I Refuse to be a Victim

While that statement has been in my head for a long time, I am actually quoting someone else here.  I won’t name names as I wouldn’t want to embarrass anyone.

Actually, the statement (I refuse to be a victim) can be applied to many situations from violent crime, to domestic abuse, to dealing with a deadly disease to the emotional stress of the current pandemic.  The statement recently made had to do with the stress brought on by various aspects of the virus and the resulting isolation.

Even those not following a strict isolation regimen for the past 11 months have suffered.  Loss of one’s business whether a restaurant, or a retail shop, or a service business the economic loss is very stressful.  Those that are now forced to work from home are finding that the loss of personal contact with fellow workers and the loss of being part of something bigger than self leaves a major void.  Then there are the millions that have simply lost all income and are facing the loss of shelter, having to rely on donated food sources and charities.  How about the stress of having to explain all this to one’s children?

The result is predictable.  Every little glitch becomes magnified and multiplied until it seems that one more can push a person over the edge.

Things that would normally be dealt with as routine little aggravations or what I call bumps in the road become bigger than life issues.  A short term power outage, a child spilling his milk, the dryer eating another sock, a wrong number call at 2 am, or Loss of internet service in the middle of a phone call.

At some point, one reaches the stage where one wants to scream.  When you reach that edge it is time to take a deep breath and yell “I refuse to be a victim”.  Try it, you’ll feel better.

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Ken Vincent
Ken Vincenthttp://sbpra.com/KennethVincent/
KEN is a 46 year veteran hotelier and entrepreneur. Formerly owned two hotels, an advertising agency, a wholesale tour company, a POS company, a leasing company, and a hotel management company. The hotels included chain owned, franchises, and independents. They ranged in type from small luxury inns, to limited service properties, to large convention hotels and resorts. After retiring he authored a book, “So Many Hotels, So Little Time” in which he relates what life is like behind the scenes for a hotel manager. Ken operated more that 100 hotels and resorts in the US and Caribbean and formed eight companies. He is a firm believer that senior management should share their knowledge and experience with the next generation of management.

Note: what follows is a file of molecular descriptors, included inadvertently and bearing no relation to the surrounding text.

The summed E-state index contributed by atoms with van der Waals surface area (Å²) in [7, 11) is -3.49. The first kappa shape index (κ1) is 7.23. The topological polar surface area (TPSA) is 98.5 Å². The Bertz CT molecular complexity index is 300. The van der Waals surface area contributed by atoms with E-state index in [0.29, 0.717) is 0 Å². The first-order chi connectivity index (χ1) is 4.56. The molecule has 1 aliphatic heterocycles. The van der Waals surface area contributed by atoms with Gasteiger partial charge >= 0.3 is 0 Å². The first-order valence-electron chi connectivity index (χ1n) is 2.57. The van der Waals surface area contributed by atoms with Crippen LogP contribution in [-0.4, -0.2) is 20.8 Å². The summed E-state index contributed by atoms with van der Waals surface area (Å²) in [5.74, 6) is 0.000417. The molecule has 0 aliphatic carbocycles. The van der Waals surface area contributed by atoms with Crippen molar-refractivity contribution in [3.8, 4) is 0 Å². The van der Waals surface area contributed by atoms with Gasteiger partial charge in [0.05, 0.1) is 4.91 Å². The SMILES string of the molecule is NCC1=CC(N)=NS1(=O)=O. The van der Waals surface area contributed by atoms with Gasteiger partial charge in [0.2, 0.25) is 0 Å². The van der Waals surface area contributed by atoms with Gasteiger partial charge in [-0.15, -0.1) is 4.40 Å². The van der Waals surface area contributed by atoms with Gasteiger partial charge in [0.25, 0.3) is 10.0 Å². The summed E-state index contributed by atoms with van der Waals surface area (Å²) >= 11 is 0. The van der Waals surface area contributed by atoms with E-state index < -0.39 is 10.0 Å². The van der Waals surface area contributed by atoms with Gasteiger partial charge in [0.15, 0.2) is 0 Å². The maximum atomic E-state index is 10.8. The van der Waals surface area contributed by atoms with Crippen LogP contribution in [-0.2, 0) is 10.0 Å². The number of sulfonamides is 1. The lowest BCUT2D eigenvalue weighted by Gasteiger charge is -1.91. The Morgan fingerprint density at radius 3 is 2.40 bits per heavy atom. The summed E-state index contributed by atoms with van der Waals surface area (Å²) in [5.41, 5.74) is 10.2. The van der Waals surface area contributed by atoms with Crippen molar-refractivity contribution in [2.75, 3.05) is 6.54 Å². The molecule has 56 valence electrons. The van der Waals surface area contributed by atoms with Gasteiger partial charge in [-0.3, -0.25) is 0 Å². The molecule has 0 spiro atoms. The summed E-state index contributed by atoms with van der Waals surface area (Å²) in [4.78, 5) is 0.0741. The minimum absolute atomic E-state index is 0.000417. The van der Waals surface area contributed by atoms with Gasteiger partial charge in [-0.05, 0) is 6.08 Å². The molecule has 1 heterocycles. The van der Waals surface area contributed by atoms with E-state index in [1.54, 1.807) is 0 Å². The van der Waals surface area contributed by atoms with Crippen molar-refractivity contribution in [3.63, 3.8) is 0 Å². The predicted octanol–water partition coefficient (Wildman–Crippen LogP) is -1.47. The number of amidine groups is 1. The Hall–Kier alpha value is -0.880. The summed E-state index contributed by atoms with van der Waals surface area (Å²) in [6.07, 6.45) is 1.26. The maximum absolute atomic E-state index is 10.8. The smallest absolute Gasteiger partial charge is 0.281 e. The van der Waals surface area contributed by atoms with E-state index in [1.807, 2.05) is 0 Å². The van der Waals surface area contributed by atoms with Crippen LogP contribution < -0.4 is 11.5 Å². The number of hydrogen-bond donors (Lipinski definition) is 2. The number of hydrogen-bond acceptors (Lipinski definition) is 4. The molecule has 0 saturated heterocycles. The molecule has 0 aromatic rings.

1. Many factors put mental health at risk during this coronavirus pandemic. Concern for oneself and loved ones, social isolation, threats to job stability, economic difficulties and a distressing uncertainty about future developments, as if the world were radically changing: one is afraid of not being able to return to one’s previous life, of not being able to more to do simple but basic things like meeting friends, going to shows or exhibitions, traveling, hugging others. An acceptable level of stress also implies efficient immune functions.
    In the difficult days we have ahead, it is useful to start from the inside and positively reformulate the situation in one’s mind. The thought of being stuck and not being able to go out can be usefully reformulated into the thought of finally being able to take care of oneself and one’s home. But for everyone, and especially for the most unfortunate people who are alone at this moment or find themselves in a difficult economic or working situation, it is extremely important to cultivate hope, not letting oneself be overwhelmed by negative feelings that would further aggravate stress without bringing any benefit, such as fear, anger, or suspicion and resentment towards hypothetical “guilty” of the situation. It is essential to nourish all your important social relationships, making use of technology, which in a period like this can give a great help to keep in touch with friends and relatives while remaining at home. It is useful to reserve a space of time every day for social contacts, being an active part and not just waiting to be contacted.

  2. I’ve have always enjoyed a strong “Tarzan” yell minus the chest beating. It does feel good and is very therapeutic especially in large crowds or in mixed company when completely unexpected.

    Thanks Ken for your sage advice and solid perspective. A joyful 2021 to you and yours!

  3. Blessings Ken, I will give the ole shout out! as you say in your last line of the article. I agree 100% that complaining of being the victim doesn’t get one anywhere but in more desolation and less consolation. Turning to another note, I pray Georgia does the right thing as so much will change in America that possibly cannot be reversed. God bless to you and yours great article, right to the point.